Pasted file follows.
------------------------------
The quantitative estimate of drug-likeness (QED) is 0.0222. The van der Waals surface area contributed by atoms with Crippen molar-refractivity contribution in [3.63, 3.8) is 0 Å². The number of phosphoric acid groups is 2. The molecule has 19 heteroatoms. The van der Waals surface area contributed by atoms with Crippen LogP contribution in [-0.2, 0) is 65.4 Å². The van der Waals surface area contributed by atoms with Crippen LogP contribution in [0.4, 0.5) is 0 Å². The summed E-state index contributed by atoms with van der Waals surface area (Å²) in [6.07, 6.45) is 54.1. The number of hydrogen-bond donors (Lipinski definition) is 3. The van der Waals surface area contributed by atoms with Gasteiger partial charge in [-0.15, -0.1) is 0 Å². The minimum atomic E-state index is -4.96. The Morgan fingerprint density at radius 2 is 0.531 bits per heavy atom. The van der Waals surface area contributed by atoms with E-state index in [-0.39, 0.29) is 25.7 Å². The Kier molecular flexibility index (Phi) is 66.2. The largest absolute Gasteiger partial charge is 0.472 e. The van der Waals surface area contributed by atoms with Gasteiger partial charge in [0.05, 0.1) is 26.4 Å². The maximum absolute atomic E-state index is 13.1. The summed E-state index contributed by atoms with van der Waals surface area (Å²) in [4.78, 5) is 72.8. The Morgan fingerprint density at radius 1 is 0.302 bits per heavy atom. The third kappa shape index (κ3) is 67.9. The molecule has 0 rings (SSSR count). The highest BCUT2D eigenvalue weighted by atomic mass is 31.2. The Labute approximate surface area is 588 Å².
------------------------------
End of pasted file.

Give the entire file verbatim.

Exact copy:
The quantitative estimate of drug-likeness (QED) is 0.0222. The van der Waals surface area contributed by atoms with Crippen molar-refractivity contribution in [3.63, 3.8) is 0 Å². The number of phosphoric acid groups is 2. The molecule has 19 heteroatoms. The van der Waals surface area contributed by atoms with Crippen LogP contribution in [-0.2, 0) is 65.4 Å². The van der Waals surface area contributed by atoms with Crippen LogP contribution in [0.4, 0.5) is 0 Å². The summed E-state index contributed by atoms with van der Waals surface area (Å²) in [6.07, 6.45) is 54.1. The number of hydrogen-bond donors (Lipinski definition) is 3. The van der Waals surface area contributed by atoms with Gasteiger partial charge in [-0.15, -0.1) is 0 Å². The minimum atomic E-state index is -4.96. The Morgan fingerprint density at radius 2 is 0.531 bits per heavy atom. The van der Waals surface area contributed by atoms with E-state index in [-0.39, 0.29) is 25.7 Å². The Kier molecular flexibility index (Phi) is 66.2. The largest absolute Gasteiger partial charge is 0.472 e. The van der Waals surface area contributed by atoms with Gasteiger partial charge in [0.05, 0.1) is 26.4 Å². The maximum absolute atomic E-state index is 13.1. The summed E-state index contributed by atoms with van der Waals surface area (Å²) in [4.78, 5) is 72.8. The Morgan fingerprint density at radius 1 is 0.302 bits per heavy atom. The third kappa shape index (κ3) is 67.9. The molecule has 0 rings (SSSR count). The highest BCUT2D eigenvalue weighted by atomic mass is 31.2. The Labute approximate surface area is 588 Å².